THE OBESITY CONUNDRUM
Imagine a wild ecology in which a quarter or a third of the deer were obese. If you spotted a whitetail buck, round as Orson Welles, gorging on chokecherries, you probably wouldn't blame him—lazy ungulate, no willpower, eats too much sugar—you would probably ask what disruption in the environment had produced such odd behavior.
That's the question to ask about a national food ecology in which a third of Americans have become dangerously fat. In 1985, no states reported obesity levels over 15%. By 2001, 49 had rates over 15%. By 2010, all states did, and 12 had rates over 30%. Recently, levels appear to have leveled off.
One thing that appears to be shifting is the blame—away from the individual, toward the ecology.
"The way we address the obesity issue as a country has changed drastically," says Kelly Brownell, director of Yale's Rudd Center for Food Policy and Obesity. "In the '80s, the emphasis was on individuals changing their own behavior. There was a new diet every month, and that was covered [in the media]." Now the focus is on how the food supply shapes eating behavior, on supersize-me portions, fatty-salty-sugary snacks, drive-through lanes, and school lunch programs.
Marion Nestle, author of Food Politics, agrees. "Everybody thought back then that what people ate was their personal responsibility. ... Now everyone agrees that the personal environment has something to do with the way people make food choices."
What drives food choice in a complex food culture is complex. CDC epidemiologist Cynthia Ogden, an expert on the obesity numbers, doesn't blame any single culprit. "In presentations, I'll show data that show the availability of calories has increased. I'll show the changes in consumption of beverages among children, increases in eating out, increases in portion sizes, in snacking."
Availability of calories may be the loudest signal in the blizzard of clues. After the Depression, industrial farming pumped food into the system in unprecedented quantities. Prices dropped, and prosperity spread. Refining and processing concentrated the calories. Distribution of food profoundly changed, until food was everywhere.
Modern culture expects 24/7 calorie availability. I wondered, though, if obesity itself had simply become more acceptable? No, I was told repeatedly. "We probably do more work than anyone on the issue of bias and stigma," says Brownell. "There may be a greater number of obese people, but if you ask them how they feel, they would do anything not to be overweight."
Why, if obesity is so stigmatized, this national drift toward fatness? It's all those calories, brightly packaged: As a species, Homo americanus "is not that good at looking long term," says Barbara Rolls, professor of nutritional sciences at Penn State and author of The Ultimate Volumetrics Diet. "We go for that immediate gratification—salt, sugar, fat, and attractive packaging."
(None of which is to say that food is the only cause of obesity. One intriguing researcher, David Allison, director of the Nutrition Obesity Research Center at the University of Alabama at Birmingham, cites everything from the stresses of coping with poverty, lack of sleep among kids, the raising of ambient temperatures in buildings, and disruption of natural mealtimes by schools.)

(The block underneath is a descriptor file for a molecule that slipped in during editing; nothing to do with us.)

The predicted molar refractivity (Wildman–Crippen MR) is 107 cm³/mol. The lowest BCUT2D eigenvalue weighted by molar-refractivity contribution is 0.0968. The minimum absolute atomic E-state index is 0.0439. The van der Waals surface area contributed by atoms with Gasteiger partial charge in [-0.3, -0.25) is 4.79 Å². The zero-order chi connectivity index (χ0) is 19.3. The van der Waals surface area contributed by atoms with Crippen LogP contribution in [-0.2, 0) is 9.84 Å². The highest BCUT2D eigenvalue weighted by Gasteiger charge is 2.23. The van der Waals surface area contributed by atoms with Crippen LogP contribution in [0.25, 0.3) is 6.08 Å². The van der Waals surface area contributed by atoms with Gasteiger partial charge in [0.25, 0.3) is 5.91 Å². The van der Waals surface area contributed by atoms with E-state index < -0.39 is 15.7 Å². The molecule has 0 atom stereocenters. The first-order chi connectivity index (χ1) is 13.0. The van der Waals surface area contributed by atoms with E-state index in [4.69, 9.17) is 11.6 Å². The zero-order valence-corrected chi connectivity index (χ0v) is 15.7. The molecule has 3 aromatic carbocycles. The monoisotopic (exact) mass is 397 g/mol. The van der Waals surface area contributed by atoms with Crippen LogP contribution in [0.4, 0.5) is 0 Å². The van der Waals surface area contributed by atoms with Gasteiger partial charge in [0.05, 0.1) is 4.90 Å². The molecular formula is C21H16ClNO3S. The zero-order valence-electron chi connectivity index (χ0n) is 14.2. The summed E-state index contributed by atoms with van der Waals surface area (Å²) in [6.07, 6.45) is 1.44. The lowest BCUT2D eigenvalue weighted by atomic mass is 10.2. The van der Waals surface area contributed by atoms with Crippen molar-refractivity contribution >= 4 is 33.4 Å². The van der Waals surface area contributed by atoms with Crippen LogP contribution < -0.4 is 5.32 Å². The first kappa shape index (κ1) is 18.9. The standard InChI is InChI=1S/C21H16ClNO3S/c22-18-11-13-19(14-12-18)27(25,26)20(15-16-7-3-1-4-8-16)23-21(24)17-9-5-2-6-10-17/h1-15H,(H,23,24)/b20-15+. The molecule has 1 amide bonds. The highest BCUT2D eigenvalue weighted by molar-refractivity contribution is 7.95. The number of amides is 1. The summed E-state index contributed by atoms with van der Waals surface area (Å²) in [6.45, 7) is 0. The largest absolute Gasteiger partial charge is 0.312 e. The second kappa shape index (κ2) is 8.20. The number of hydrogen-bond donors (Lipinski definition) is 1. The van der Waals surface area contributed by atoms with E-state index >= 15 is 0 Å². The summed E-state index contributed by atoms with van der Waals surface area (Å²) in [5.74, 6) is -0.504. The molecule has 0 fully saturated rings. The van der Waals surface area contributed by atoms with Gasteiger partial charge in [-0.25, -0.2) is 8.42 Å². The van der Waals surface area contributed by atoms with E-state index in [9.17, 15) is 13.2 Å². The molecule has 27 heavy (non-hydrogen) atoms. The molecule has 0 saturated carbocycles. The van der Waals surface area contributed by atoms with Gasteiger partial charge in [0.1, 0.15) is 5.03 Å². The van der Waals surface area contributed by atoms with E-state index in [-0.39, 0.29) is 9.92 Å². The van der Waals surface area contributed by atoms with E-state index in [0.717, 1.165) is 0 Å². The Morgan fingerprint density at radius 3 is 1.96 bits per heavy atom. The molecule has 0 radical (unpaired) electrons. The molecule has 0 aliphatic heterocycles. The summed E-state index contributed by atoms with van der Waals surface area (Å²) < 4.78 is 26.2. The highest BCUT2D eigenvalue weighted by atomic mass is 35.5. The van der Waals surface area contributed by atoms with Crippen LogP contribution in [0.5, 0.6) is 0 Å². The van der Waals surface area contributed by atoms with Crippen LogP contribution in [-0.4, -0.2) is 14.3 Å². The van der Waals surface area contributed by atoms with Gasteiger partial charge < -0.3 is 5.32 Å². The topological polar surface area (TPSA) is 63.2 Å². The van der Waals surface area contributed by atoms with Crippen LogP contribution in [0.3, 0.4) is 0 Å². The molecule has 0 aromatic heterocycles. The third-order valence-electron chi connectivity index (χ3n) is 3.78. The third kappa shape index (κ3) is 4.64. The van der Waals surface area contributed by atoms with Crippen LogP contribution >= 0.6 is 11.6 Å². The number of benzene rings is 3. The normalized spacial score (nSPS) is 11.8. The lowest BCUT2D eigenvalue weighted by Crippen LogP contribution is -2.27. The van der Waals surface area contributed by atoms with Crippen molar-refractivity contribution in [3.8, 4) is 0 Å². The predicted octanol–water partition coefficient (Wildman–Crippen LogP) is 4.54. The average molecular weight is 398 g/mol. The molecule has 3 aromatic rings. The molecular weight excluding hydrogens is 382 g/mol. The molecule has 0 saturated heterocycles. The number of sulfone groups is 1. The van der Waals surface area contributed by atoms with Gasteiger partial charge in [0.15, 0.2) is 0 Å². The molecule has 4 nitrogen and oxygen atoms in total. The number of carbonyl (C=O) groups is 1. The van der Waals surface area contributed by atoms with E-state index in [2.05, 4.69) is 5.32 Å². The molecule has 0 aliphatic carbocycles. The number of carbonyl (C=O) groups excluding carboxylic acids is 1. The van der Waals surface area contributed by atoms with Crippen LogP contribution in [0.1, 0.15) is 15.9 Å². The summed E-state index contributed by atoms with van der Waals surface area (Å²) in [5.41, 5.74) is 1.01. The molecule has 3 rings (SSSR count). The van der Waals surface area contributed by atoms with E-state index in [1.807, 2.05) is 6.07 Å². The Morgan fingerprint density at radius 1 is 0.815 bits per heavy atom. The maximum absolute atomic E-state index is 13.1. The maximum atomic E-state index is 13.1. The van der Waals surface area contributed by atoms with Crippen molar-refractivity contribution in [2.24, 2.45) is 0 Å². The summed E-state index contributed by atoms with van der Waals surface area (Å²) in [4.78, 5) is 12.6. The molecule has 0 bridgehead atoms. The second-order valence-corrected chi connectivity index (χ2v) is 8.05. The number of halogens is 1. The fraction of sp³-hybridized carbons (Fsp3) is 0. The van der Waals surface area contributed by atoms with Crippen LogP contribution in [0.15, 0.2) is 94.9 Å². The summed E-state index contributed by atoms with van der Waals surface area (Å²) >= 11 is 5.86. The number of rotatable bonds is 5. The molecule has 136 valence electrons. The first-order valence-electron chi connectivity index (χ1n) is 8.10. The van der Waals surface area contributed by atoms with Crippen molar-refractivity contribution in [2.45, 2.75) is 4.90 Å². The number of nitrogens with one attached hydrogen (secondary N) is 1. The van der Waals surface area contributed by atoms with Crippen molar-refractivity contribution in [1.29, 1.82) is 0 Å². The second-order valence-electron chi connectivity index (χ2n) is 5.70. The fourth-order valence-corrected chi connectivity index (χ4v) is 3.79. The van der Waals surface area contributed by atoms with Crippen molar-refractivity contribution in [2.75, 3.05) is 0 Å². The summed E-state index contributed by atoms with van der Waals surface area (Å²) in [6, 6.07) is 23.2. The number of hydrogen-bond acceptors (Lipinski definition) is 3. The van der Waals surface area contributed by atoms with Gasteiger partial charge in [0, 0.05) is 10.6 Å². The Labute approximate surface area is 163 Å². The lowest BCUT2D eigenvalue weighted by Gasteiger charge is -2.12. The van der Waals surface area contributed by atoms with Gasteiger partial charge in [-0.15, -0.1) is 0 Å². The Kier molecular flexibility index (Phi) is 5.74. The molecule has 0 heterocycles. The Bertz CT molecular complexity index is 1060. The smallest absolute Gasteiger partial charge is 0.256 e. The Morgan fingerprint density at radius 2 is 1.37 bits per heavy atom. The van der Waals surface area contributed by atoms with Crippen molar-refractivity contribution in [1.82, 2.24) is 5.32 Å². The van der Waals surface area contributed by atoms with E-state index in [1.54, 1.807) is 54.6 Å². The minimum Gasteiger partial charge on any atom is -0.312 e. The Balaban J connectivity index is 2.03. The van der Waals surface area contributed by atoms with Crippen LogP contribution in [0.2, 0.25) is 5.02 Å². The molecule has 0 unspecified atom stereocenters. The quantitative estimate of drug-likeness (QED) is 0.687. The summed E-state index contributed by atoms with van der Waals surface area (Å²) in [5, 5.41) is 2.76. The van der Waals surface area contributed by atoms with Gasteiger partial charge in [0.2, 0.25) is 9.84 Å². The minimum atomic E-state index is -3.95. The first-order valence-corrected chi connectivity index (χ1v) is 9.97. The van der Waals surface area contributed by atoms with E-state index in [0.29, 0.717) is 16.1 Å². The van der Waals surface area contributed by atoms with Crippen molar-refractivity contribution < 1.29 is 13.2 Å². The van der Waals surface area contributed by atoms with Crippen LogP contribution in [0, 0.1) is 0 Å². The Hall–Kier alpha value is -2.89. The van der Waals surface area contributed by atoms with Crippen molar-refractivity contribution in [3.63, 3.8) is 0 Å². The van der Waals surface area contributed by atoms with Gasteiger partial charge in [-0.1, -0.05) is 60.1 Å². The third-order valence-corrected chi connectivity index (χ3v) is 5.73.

Some food activists who want to rebalance the ecology believe that regulation of the producers is key, just as the EPA regulates pollution: Tax or curtail the calorie-dense treats, stop advertising to children, and promote the whole-food, slower-digesting staples. Such was the spirit of Mayor Bloomberg's successful move to get supersized sodas out of the New York City food ecology: welcomed by some, received by critics as a nanny-state imposition on basic consumer freedom.
Food producers, of course, abhor and reject regulation—and most Americans do, too, if they're like the 60% of New Yorkers who opposed the soda ban in an August New York Times poll. Twenty thousand products have already been reformulated to be lower in fat, sugar, and salt, says Sean McBride, a senior spokesman for the Grocery Manufacturers Association, which represents 300 leading food and beverage companies in America, and more will come at an accelerating pace due to the market demand.
Of the fans of regulation, McBride says: "These individuals, lobbyists, and policy makers may be well-intentioned, but so many of these things are not scientifically sound. I don't expect this to be a trend because bans, restrictions, and taxes are not viable solutions to solving childhood obesity."
One who agrees at least in part with McBride is John Mackey, the co-CEO of Whole Foods. Mackey's marketing and food values lean left, but his politics lean right, and he sees regulations as "steps toward tyranny." His prescription? "Education and consciousness."
It's a naive myth, Mackey says, to think that food sellers can argue with the consumer (though Whole Foods stores are brilliant examples of retail storytelling). "Whole Foods is far from perfect. We sell foods that aren't good for people, either, and we sell them because customers vote for these products. They aren't what I would eat [Mackey is a vegan], but I'm outvoted."
But if the consumer is always right, and not much interested in regulation, what will make him or her less inclined to overeat? Science has turned up no magic pill and, given the behavioral complexity of the problem, is unlikely to do so. This is why the role of food culture is so important: If it got us into this mess, then maybe an evolving food culture can get us out of it.